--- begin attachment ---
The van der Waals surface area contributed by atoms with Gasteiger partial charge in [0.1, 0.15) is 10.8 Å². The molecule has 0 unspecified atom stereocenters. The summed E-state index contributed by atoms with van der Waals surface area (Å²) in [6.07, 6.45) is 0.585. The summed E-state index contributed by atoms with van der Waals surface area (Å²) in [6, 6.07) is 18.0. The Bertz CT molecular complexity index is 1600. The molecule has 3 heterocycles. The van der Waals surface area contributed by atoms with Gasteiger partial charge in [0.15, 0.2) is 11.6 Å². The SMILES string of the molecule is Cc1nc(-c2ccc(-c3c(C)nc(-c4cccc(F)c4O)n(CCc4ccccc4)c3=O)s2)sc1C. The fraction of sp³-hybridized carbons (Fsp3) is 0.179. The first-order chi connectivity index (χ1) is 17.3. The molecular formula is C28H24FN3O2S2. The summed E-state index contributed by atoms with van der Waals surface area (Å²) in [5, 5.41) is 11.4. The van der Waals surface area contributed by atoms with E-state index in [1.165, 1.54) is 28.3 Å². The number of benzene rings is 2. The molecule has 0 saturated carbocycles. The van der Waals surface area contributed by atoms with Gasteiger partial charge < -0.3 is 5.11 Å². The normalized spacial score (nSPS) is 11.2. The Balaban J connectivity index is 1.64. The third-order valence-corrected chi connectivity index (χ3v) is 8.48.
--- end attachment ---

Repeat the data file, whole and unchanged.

The van der Waals surface area contributed by atoms with Gasteiger partial charge in [0.1, 0.15) is 10.8 Å². The molecule has 0 unspecified atom stereocenters. The summed E-state index contributed by atoms with van der Waals surface area (Å²) in [6.07, 6.45) is 0.585. The summed E-state index contributed by atoms with van der Waals surface area (Å²) in [6, 6.07) is 18.0. The Bertz CT molecular complexity index is 1600. The molecule has 3 heterocycles. The van der Waals surface area contributed by atoms with Gasteiger partial charge in [0.15, 0.2) is 11.6 Å². The SMILES string of the molecule is Cc1nc(-c2ccc(-c3c(C)nc(-c4cccc(F)c4O)n(CCc4ccccc4)c3=O)s2)sc1C. The fraction of sp³-hybridized carbons (Fsp3) is 0.179. The first-order chi connectivity index (χ1) is 17.3. The molecular formula is C28H24FN3O2S2. The summed E-state index contributed by atoms with van der Waals surface area (Å²) in [5, 5.41) is 11.4. The van der Waals surface area contributed by atoms with E-state index in [1.165, 1.54) is 28.3 Å². The number of benzene rings is 2. The molecule has 0 saturated carbocycles. The van der Waals surface area contributed by atoms with Gasteiger partial charge < -0.3 is 5.11 Å². The normalized spacial score (nSPS) is 11.2. The Balaban J connectivity index is 1.64. The third-order valence-corrected chi connectivity index (χ3v) is 8.48.